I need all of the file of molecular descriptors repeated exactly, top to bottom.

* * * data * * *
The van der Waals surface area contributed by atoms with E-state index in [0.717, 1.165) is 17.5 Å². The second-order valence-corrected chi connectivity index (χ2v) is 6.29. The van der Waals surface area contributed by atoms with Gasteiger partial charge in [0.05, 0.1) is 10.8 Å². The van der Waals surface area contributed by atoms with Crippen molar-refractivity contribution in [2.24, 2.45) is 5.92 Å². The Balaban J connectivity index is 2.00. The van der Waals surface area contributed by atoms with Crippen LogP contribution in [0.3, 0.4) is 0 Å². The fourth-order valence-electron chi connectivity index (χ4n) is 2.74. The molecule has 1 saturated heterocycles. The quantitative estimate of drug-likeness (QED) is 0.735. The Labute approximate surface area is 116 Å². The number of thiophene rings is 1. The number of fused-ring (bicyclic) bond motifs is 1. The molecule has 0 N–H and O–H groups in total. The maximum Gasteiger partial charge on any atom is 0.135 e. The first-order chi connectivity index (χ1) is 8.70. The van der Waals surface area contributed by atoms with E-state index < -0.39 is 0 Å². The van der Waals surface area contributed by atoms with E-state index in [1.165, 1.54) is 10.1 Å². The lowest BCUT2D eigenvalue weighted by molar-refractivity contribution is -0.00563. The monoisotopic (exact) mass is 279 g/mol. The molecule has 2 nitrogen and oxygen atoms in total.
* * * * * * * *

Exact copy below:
The van der Waals surface area contributed by atoms with E-state index in [0.717, 1.165) is 17.5 Å². The second-order valence-corrected chi connectivity index (χ2v) is 6.29. The van der Waals surface area contributed by atoms with Gasteiger partial charge in [0.05, 0.1) is 10.8 Å². The van der Waals surface area contributed by atoms with Crippen molar-refractivity contribution in [2.24, 2.45) is 5.92 Å². The Balaban J connectivity index is 2.00. The van der Waals surface area contributed by atoms with Crippen LogP contribution in [0.3, 0.4) is 0 Å². The fourth-order valence-electron chi connectivity index (χ4n) is 2.74. The molecule has 1 saturated heterocycles. The quantitative estimate of drug-likeness (QED) is 0.735. The Labute approximate surface area is 116 Å². The number of thiophene rings is 1. The number of fused-ring (bicyclic) bond motifs is 1. The molecule has 0 N–H and O–H groups in total. The maximum Gasteiger partial charge on any atom is 0.135 e. The first-order chi connectivity index (χ1) is 8.70. The van der Waals surface area contributed by atoms with E-state index < -0.39 is 0 Å². The van der Waals surface area contributed by atoms with E-state index in [1.165, 1.54) is 10.1 Å². The lowest BCUT2D eigenvalue weighted by molar-refractivity contribution is -0.00563. The monoisotopic (exact) mass is 279 g/mol. The molecule has 2 nitrogen and oxygen atoms in total.